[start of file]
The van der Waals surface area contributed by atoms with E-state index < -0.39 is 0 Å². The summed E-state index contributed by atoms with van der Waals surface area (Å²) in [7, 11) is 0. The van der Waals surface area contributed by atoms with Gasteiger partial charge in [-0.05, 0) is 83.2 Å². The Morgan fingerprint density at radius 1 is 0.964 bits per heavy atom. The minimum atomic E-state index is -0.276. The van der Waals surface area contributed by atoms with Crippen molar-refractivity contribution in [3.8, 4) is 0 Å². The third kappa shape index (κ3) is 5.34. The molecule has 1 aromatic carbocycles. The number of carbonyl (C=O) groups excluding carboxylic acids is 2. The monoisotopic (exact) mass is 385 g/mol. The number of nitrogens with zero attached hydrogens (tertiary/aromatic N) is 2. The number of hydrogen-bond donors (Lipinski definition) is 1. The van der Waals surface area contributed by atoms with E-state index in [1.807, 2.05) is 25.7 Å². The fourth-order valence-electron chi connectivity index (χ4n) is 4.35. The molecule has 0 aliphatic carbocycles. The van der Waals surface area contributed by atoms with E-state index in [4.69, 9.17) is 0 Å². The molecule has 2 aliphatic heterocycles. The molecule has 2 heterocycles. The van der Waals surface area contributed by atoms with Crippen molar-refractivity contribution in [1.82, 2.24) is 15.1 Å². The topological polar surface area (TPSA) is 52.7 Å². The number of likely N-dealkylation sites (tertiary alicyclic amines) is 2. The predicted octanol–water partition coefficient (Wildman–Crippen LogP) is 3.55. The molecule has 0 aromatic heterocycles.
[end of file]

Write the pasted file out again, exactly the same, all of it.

The van der Waals surface area contributed by atoms with E-state index < -0.39 is 0 Å². The summed E-state index contributed by atoms with van der Waals surface area (Å²) in [7, 11) is 0. The van der Waals surface area contributed by atoms with Gasteiger partial charge in [-0.05, 0) is 83.2 Å². The Morgan fingerprint density at radius 1 is 0.964 bits per heavy atom. The minimum atomic E-state index is -0.276. The van der Waals surface area contributed by atoms with Crippen molar-refractivity contribution in [3.8, 4) is 0 Å². The third kappa shape index (κ3) is 5.34. The molecule has 1 aromatic carbocycles. The number of carbonyl (C=O) groups excluding carboxylic acids is 2. The monoisotopic (exact) mass is 385 g/mol. The number of nitrogens with zero attached hydrogens (tertiary/aromatic N) is 2. The number of hydrogen-bond donors (Lipinski definition) is 1. The van der Waals surface area contributed by atoms with E-state index in [1.807, 2.05) is 25.7 Å². The fourth-order valence-electron chi connectivity index (χ4n) is 4.35. The molecule has 0 aliphatic carbocycles. The van der Waals surface area contributed by atoms with E-state index in [4.69, 9.17) is 0 Å². The molecule has 2 aliphatic heterocycles. The molecule has 2 heterocycles. The van der Waals surface area contributed by atoms with Crippen molar-refractivity contribution in [1.82, 2.24) is 15.1 Å². The topological polar surface area (TPSA) is 52.7 Å². The number of likely N-dealkylation sites (tertiary alicyclic amines) is 2. The predicted octanol–water partition coefficient (Wildman–Crippen LogP) is 3.55. The molecule has 0 aromatic heterocycles.